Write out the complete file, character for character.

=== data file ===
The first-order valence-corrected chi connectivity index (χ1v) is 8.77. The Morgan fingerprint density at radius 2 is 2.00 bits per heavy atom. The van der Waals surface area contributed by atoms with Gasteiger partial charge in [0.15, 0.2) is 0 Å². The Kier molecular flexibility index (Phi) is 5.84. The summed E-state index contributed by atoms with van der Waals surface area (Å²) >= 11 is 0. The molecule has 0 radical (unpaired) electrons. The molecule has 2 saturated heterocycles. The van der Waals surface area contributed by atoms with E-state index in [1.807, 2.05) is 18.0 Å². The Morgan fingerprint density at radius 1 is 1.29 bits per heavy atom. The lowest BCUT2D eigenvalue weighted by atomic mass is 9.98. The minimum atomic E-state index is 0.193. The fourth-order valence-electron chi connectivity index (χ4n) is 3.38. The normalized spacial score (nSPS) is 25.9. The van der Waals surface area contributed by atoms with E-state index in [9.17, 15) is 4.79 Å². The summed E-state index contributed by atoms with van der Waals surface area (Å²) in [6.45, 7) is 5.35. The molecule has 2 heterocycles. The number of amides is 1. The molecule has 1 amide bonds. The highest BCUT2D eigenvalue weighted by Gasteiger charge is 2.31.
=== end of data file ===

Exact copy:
The first-order valence-corrected chi connectivity index (χ1v) is 8.77. The Morgan fingerprint density at radius 2 is 2.00 bits per heavy atom. The van der Waals surface area contributed by atoms with Gasteiger partial charge in [0.15, 0.2) is 0 Å². The Kier molecular flexibility index (Phi) is 5.84. The summed E-state index contributed by atoms with van der Waals surface area (Å²) >= 11 is 0. The molecule has 0 radical (unpaired) electrons. The molecule has 2 saturated heterocycles. The van der Waals surface area contributed by atoms with E-state index in [1.807, 2.05) is 18.0 Å². The Morgan fingerprint density at radius 1 is 1.29 bits per heavy atom. The lowest BCUT2D eigenvalue weighted by atomic mass is 9.98. The minimum atomic E-state index is 0.193. The fourth-order valence-electron chi connectivity index (χ4n) is 3.38. The normalized spacial score (nSPS) is 25.9. The van der Waals surface area contributed by atoms with E-state index in [9.17, 15) is 4.79 Å². The summed E-state index contributed by atoms with van der Waals surface area (Å²) in [6.45, 7) is 5.35. The molecule has 2 heterocycles. The number of amides is 1. The molecule has 1 amide bonds. The highest BCUT2D eigenvalue weighted by Gasteiger charge is 2.31.